Following transsphenoidal decompression of the anterior optic pathways, a correlation exists between intraoperative MRI results and prognosis of visual deficits. [19]

A study by Hisanaga et al indicated that following surgery for pituitary macroadenoma, the degree to which the optic nerve kinks at the optic canal orifice, as demonstrated using contrast-enhanced FIESTA (fast imaging employing steady state acquisition), independently predicts whether a patient will experience good improvement in visual acuity problems and visual field defect. [20]

Revision surgery for unexpected symptomatic remnants may be avoidable through the use of intraoperative MRI. [19]

A study by Thawani et al found a link between complete resection of pituitary macroadenomas and increased risk of cerebrospinal fluid (CSF) leak. Moreover, use of a fat graft, a nasoseptal flap, or an intraoperative lumbar drain seemed to have limited benefit in lowering the postoperative CSF leak risk. [21]

A study by Johnston et al indicated that in transsphenoidal surgery for Cushing disease, the presence of a macroadenoma and extension of the tumor beyond the pituitary and sella raise the likelihood of nonremission of the disease with the initial surgery and of late recurrence. [22]

In a study of 13 patients, Elhateer et al reported on the effectiveness of fractionated stereotactic radiation therapy (FSRT) in the treatment of macroadenomas. [23] In 12 of the patients, FSRT was employed following tumor resection, while in 1 patient, it served as primary treatment. All but 4 of the patients had nonfunctional macroadenomas. After a median follow-up period of 24 months, the investigators found that local control in the patients was 100% and that 1 patient had a clinically complete response.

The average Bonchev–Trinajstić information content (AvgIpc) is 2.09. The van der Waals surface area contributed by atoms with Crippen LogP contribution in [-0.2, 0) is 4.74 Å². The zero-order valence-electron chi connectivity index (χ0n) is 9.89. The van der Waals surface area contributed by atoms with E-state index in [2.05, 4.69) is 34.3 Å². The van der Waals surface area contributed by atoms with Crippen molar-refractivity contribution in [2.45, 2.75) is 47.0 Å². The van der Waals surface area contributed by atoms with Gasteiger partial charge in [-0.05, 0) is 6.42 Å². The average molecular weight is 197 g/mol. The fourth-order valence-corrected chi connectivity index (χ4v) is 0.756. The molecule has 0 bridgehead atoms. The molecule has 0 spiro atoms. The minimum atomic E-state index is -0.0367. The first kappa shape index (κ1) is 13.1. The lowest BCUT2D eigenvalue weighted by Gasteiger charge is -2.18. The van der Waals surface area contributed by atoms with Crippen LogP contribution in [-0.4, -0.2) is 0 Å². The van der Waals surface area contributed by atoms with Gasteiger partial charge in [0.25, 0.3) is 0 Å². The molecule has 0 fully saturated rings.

According to the authors, the results indicated that FSRT is an effective means of tumor control in patients with pituitary macroadenoma and that it is associated with a low rate of radiation-related morbidity. (No patients were found to have radiation-induced optic neuropathy or radiation-related endocrine dysfunction.) The authors stated, however, that because the study contained so few patients with functioning tumors, they could not judge the hormonal response of macroadenomas to FSRT.

Based on an observational follow-up study (median period, 5.25 y) of 30 patients with pituitary macroadenomas (10 patients with functioning adenomas and 20 with nonfunctioning lesions) that were refractory to conventional surgical and/or medical treatment, Schalin-Jäntti et al also found FSRT to be a beneficial adjuvant therapy for these tumors. [24]

A study by Watts et al indicated that following surgical resection of a nonfunctioning pituitary macroadenoma, the risk of tumor recurrence is greater in patients of younger age at presentation. The investigators also found that of 123 patients in the study, 36 (29%) experienced regrowth of residual tumor or recurrence, ie, the growth of a new adenoma following complete tumor resection. Most patients who experienced regrowth or recurrence did so within 10 years postoperatively. [25]